2) To support your new ceiling drywall, you will need to add some 2’x4′ supports to the joists on the outsides of your cut. So cut two 2’x4’s the length of the hole and nail them to the exposed joists on either side of your cut out. You will be attaching your new drywall directly to the added 2’x4’s. (Obviously, no need to attached anything to the middle exposed joist since it is completely exposed and you can attach your drywall directly to it.)
3) Next, measure your cut out and then cut a new piece of drywall to those measurements. And remember the old adage, “measure twice, cut once.” Always a good idea.
One corner was pretty tight when trying to insert the new drywall, so my guys simply took a utility knife and shaved that corner down a bit.
Once you have a good fit, use your drill and drywall screws to screw the new drywall directly into the joists/added joist supports.
Don’t worry if there are little gaps or if the new drywall isn’t completely flush with the old. Any unevenness will be covered up and evened out with your joint compound.
4) Next, apply drywall tape over each seam. There are two types of drywall tape: fiberglass mesh tape and paper tape. I have used both and don’t really have a preference. They say the paper tape is easier to use on corners. But when I retiled the bathroom, I used the mesh tape after installing concrete backer board and I had no problem with the corners. So I suppose either will work fine.
The one thing I do like about the mesh tape is that it’s self-adhesive on one side, so you just tape it right on. Whereas, you need to moisten the paper tape on one side to adhere it. So there’s one less step with the mesh.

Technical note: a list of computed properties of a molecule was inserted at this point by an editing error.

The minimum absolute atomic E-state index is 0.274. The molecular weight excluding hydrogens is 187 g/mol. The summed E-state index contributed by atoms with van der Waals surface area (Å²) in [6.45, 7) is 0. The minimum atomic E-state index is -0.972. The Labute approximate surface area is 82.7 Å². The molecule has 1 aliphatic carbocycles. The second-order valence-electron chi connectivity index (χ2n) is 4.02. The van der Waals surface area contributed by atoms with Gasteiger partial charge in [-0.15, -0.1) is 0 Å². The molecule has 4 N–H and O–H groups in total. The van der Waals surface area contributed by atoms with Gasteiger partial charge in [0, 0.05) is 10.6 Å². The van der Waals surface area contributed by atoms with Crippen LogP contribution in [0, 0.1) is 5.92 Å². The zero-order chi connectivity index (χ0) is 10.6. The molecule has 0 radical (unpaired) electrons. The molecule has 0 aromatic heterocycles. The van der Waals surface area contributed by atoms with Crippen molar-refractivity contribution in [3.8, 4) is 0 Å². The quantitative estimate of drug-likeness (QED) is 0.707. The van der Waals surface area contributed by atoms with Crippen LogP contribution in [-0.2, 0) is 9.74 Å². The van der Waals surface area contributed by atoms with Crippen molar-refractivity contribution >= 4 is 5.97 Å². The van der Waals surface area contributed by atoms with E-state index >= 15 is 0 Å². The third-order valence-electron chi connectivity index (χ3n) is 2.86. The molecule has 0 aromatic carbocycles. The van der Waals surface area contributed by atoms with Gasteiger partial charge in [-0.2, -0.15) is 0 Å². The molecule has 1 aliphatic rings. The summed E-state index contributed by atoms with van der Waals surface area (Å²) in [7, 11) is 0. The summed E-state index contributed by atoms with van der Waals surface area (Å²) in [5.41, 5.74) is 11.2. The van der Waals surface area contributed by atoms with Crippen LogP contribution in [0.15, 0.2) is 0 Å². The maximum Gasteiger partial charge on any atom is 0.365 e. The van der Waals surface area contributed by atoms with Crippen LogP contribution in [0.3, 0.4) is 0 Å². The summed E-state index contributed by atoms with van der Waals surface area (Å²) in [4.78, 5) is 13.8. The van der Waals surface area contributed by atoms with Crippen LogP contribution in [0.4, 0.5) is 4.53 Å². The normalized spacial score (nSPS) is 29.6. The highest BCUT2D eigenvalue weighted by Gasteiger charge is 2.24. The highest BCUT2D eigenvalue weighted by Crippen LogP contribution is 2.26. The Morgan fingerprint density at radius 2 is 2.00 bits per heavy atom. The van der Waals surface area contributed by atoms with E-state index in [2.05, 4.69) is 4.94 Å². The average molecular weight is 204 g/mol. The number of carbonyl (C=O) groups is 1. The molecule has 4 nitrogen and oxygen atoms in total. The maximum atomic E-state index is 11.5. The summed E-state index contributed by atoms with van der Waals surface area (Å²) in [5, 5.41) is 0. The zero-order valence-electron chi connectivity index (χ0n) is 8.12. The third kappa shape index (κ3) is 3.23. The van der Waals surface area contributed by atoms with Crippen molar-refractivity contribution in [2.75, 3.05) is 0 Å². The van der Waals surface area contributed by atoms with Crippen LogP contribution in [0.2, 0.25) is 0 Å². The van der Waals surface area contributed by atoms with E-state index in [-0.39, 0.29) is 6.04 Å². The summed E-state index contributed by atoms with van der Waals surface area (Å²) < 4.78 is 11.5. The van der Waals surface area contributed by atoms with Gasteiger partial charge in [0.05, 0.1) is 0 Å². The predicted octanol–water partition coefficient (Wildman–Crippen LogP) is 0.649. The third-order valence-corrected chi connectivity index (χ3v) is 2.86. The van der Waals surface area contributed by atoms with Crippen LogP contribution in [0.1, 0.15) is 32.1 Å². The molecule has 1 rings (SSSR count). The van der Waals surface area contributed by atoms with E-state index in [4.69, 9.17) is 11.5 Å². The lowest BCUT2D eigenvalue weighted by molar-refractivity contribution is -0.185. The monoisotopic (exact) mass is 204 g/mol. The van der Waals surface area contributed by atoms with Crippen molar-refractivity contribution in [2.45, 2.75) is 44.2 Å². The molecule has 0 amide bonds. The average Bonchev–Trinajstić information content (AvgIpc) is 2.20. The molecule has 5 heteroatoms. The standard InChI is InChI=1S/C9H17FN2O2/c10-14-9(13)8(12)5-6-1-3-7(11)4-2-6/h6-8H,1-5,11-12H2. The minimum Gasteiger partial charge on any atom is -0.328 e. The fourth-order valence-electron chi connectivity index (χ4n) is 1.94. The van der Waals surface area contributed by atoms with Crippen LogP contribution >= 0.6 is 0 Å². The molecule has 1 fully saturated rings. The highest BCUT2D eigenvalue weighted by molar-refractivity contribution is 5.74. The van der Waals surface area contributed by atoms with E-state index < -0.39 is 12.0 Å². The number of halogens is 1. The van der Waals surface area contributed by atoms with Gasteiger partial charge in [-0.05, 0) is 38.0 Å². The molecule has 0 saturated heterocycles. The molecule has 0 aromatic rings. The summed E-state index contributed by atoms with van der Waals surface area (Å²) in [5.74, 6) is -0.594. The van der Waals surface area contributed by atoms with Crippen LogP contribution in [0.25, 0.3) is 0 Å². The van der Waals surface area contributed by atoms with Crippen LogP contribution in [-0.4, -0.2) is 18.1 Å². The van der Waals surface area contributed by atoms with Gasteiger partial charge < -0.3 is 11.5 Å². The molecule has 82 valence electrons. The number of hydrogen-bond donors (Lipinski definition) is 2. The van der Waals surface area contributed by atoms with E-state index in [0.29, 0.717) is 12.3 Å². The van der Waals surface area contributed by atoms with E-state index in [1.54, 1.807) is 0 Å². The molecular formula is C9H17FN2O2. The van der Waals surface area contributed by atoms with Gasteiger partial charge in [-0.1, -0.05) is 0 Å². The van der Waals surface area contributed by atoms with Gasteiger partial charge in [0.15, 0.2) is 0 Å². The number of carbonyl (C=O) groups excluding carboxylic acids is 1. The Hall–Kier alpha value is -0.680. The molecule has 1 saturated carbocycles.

5) After all your seams are taped, mix up your quick-setting joint compound (also referred to as “mud”) and apply to your seams using your taping knife and mud pan. The mud pan is really optional. It’s simply a long pan that makes scooping the compound easier. Taping knives come in different lengths, from 6″ upward. For a large job like this, a larger knife makes it easier to get a smoother finish.
I do prefer quick-setting compound because it dries quickly (about 30 minutes) so you don’t have to wait long to apply the next layer (yes, I’m still impatient). However, you usually can’t get it premixed. So the downside is having to mix it yourself. But not a big deal, really.
For small wall patches I’ve gotten away with one layer of joint compound, but for a big repair like this you will need multiple layers to sufficiently cover the seams. My guys did three layers of joint compound.
Here’s what it looked like after the first layer….
And here’s what it looked like after the third layer…
If you’re really good like these guys were, you can get a perfectly smooth finish without having to sand. I’m not quite that good. I’ve always had to sand after repairing drywall. But now I suppose I have something to strive for. :-)
Here’s the new ceiling…
They gave the ceiling a very light texture, like I asked. Not bad, eh?
So now that you know how to repair a hole in your ceiling drywall, stop back in a few days to learn how to quickly and easily remove popcorn ceilings in 30 minutes!
Thanks for stopping by!